My own daughter went to public school, but some of her friends were home schooled, and several friends of mine over the years chose home schooling. Their approach was definitely different than that of the far-right religious home school families, seeking to broaden their kids' perspectives, not limit them by "protecting" them from the world around them. These kids have gone on to successful college studies, because (I think) they were raised to use their brains, accept that there are many world views, and are confident in their academic abilities.

    I bring this up because, though I adamantly chose public school for my own kid, I support the choice of families to home school, and have seen it be a good choice. I hate to see that sort of wise parenting and schooling mixed with the more isolated home schooling that many on the religious right advocate -- they really aren't the same thing, and I wouldn't want the concept itself lambasted in general, when it's a specific approach to home schooling which seems to be the problem.

  • Steve P on February 22, 2012 9:00 AM:

    "For those of you unfamiliar with Patrick Henry College, it’s definitely one of the Christian Right’s most important power centers."

    And it's piggybacked onto this meme:
    "Patrick Henry University
    A fictional university, considered "the most prestigious" of the universities in the world of Ayn Rand's book. It was attended by John Galt, Francisco d'Anconia, and Ragnar Danneskjöld, where they met and became friends. Hugh Akston and Robert Stadler taught there. After Akston's retirement, his position at the university is taken over by Dr. Simon Pritchett. It is located in Cleveland, Ohio."

    But you have to call yourself a "college" when your credits are relatively worthless for transfer credit.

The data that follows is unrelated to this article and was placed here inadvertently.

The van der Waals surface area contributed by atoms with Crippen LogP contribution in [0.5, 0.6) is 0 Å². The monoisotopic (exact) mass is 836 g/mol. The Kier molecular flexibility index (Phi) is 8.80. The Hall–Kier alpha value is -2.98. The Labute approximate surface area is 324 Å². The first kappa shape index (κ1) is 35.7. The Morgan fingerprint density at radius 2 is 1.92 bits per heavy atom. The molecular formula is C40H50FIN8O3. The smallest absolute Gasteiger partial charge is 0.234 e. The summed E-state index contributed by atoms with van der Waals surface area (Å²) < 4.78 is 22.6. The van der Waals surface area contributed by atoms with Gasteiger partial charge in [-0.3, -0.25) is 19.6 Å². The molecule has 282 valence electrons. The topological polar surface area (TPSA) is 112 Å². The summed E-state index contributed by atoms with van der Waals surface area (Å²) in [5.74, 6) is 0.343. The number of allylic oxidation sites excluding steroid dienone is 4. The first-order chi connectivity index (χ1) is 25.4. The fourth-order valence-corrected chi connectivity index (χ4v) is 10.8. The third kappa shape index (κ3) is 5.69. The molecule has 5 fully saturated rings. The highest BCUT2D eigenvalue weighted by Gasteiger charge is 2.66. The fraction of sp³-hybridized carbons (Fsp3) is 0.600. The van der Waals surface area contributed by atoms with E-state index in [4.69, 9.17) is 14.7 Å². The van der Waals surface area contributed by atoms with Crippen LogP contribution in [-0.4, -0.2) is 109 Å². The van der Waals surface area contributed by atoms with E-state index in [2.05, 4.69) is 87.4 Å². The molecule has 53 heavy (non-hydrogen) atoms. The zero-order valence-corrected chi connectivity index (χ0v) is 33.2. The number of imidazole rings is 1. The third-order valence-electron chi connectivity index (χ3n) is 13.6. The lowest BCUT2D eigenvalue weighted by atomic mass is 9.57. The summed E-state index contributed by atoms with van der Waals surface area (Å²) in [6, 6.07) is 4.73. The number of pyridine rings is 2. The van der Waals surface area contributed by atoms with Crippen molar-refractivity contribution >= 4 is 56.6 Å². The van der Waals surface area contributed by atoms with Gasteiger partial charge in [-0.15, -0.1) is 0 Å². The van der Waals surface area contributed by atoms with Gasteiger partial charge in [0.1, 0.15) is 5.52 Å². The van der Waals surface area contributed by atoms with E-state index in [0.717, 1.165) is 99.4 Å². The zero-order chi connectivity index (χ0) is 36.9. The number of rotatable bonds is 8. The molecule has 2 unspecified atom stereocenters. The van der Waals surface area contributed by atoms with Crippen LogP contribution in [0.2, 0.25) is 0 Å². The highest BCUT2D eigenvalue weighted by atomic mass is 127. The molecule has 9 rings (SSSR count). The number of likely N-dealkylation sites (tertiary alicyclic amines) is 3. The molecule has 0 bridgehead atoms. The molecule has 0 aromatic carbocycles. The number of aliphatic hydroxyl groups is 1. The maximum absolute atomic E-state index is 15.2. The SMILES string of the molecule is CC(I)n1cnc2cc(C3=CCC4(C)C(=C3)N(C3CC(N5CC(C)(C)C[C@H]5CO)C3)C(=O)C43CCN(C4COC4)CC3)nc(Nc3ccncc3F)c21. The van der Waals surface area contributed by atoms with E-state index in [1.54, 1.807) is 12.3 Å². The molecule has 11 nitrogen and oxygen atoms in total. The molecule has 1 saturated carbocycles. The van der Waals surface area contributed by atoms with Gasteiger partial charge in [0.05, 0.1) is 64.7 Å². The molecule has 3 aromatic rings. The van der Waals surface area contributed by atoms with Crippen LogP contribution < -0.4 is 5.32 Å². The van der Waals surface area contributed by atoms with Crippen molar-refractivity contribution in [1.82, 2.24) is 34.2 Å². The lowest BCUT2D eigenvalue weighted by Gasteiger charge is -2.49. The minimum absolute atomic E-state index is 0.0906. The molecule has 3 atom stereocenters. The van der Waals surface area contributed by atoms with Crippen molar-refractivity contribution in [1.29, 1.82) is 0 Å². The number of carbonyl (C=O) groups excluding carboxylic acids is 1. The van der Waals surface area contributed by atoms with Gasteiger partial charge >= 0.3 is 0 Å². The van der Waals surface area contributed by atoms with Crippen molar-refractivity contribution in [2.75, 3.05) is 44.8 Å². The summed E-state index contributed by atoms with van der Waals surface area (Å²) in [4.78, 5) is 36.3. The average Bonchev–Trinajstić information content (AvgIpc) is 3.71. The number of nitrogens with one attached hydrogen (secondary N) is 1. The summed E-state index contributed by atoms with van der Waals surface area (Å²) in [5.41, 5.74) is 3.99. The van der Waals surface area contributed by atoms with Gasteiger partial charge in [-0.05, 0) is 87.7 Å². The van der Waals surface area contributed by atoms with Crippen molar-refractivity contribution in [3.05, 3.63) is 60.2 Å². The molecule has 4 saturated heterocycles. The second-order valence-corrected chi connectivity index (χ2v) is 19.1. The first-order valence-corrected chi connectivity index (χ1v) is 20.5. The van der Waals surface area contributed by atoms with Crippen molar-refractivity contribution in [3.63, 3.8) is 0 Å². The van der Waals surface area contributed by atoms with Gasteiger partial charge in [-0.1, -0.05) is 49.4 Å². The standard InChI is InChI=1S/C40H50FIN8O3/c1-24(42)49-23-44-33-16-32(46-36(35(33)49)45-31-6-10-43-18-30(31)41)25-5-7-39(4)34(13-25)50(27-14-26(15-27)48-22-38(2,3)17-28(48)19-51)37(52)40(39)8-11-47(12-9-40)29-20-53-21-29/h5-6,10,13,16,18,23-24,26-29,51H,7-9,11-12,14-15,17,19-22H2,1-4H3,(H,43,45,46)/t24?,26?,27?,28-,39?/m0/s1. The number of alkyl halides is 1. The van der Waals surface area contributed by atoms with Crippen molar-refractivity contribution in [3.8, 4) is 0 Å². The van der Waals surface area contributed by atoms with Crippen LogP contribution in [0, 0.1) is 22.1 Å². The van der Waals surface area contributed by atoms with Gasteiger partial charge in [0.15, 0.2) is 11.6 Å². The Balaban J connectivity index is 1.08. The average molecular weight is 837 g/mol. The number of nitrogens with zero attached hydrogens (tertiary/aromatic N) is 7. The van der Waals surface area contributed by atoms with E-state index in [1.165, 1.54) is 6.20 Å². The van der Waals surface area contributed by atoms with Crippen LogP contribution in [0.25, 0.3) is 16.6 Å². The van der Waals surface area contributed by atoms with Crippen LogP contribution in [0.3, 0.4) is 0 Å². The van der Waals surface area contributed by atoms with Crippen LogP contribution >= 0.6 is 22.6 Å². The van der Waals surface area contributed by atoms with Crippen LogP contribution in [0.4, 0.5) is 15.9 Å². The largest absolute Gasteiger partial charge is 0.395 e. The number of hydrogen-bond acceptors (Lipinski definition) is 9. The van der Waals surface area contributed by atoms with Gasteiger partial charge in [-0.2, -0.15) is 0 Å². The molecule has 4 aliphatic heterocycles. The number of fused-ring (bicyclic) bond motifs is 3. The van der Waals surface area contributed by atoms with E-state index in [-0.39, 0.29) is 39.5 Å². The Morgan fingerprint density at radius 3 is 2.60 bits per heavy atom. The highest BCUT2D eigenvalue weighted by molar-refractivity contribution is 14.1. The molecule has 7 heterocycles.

• Derek in Iowa on February 22, 2012 12:28 PM:

    Nobody who cares even a little about preserving reproductive freedom in this country should ever again give one thin dime to the Komen gang, Handel or no Handel. She was just the hatchet-woman, brought in by "Ambassador" Brinker (a long-time Republican operative) to do the dirty work of cutting off Planned Parenthood. Brinker (who is still running Komen despite her obvious preference for politics over women's health) was just trying - and will continue to try - to implement the agenda her bosses in the Republican Party want her to implement, which is whatever will make the bigots on the Religious Right happy. Where women's health is concerned, Komen is an enemy, not an ally. To coin a phrase, they need to be shrunk down small enough that we can drown them in the bathtub, while we work on creating a new breast-cancer organization that will focus on saving women's lives instead of advancing the Republican Party's agenda.

  • Rick Massimo on February 22, 2012 2:22 PM:

    "Those who might have thought we’d heard the last of Karen Handel are ..."


    ... clearly 11 years old, tops.

  • Iggy on February 22, 2012 4:37 PM:

    I was wondering where she would pop up next. Doesn't suprise me really. Shamed in the real world and cannonized in 'their' world.